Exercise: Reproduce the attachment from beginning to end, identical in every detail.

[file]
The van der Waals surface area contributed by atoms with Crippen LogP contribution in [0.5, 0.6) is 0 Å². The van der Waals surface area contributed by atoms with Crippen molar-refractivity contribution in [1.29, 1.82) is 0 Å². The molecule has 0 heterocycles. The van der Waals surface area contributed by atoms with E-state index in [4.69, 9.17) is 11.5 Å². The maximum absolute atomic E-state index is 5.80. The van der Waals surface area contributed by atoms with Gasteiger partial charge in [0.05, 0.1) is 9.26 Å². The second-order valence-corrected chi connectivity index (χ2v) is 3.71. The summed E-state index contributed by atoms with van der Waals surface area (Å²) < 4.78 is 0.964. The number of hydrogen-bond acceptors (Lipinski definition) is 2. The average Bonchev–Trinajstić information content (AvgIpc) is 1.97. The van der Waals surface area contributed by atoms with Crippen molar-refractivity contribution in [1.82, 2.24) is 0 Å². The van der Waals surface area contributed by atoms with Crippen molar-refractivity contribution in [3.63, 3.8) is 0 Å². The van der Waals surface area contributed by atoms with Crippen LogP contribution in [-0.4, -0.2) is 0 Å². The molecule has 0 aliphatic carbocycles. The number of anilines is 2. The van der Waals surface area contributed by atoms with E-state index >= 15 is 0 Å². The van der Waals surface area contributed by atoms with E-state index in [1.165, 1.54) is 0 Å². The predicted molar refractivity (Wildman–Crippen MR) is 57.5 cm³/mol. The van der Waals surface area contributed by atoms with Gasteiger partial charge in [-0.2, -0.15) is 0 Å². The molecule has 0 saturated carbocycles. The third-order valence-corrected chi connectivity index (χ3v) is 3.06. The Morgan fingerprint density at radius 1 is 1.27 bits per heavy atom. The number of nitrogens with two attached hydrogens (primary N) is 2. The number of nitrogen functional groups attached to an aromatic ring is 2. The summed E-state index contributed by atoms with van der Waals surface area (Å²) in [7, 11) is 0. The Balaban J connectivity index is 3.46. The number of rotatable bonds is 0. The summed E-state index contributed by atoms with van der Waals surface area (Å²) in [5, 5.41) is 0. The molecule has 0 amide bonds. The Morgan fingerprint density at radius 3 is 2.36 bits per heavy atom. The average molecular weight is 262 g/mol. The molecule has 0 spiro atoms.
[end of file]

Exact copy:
The van der Waals surface area contributed by atoms with Crippen LogP contribution in [0.5, 0.6) is 0 Å². The van der Waals surface area contributed by atoms with Crippen molar-refractivity contribution in [1.29, 1.82) is 0 Å². The molecule has 0 heterocycles. The van der Waals surface area contributed by atoms with E-state index in [4.69, 9.17) is 11.5 Å². The maximum absolute atomic E-state index is 5.80. The van der Waals surface area contributed by atoms with Gasteiger partial charge in [0.05, 0.1) is 9.26 Å². The second-order valence-corrected chi connectivity index (χ2v) is 3.71. The summed E-state index contributed by atoms with van der Waals surface area (Å²) < 4.78 is 0.964. The number of hydrogen-bond acceptors (Lipinski definition) is 2. The average Bonchev–Trinajstić information content (AvgIpc) is 1.97. The van der Waals surface area contributed by atoms with Crippen molar-refractivity contribution in [1.82, 2.24) is 0 Å². The van der Waals surface area contributed by atoms with Crippen molar-refractivity contribution in [3.63, 3.8) is 0 Å². The van der Waals surface area contributed by atoms with Crippen LogP contribution in [-0.4, -0.2) is 0 Å². The molecule has 0 aliphatic carbocycles. The number of anilines is 2. The van der Waals surface area contributed by atoms with E-state index >= 15 is 0 Å². The van der Waals surface area contributed by atoms with E-state index in [1.165, 1.54) is 0 Å². The predicted molar refractivity (Wildman–Crippen MR) is 57.5 cm³/mol. The van der Waals surface area contributed by atoms with Gasteiger partial charge in [-0.2, -0.15) is 0 Å². The molecule has 0 saturated carbocycles. The third-order valence-corrected chi connectivity index (χ3v) is 3.06. The Morgan fingerprint density at radius 1 is 1.27 bits per heavy atom. The number of nitrogens with two attached hydrogens (primary N) is 2. The number of nitrogen functional groups attached to an aromatic ring is 2. The summed E-state index contributed by atoms with van der Waals surface area (Å²) in [7, 11) is 0. The Balaban J connectivity index is 3.46. The number of rotatable bonds is 0. The summed E-state index contributed by atoms with van der Waals surface area (Å²) in [5, 5.41) is 0. The molecule has 0 amide bonds. The Morgan fingerprint density at radius 3 is 2.36 bits per heavy atom. The average molecular weight is 262 g/mol. The molecule has 0 spiro atoms.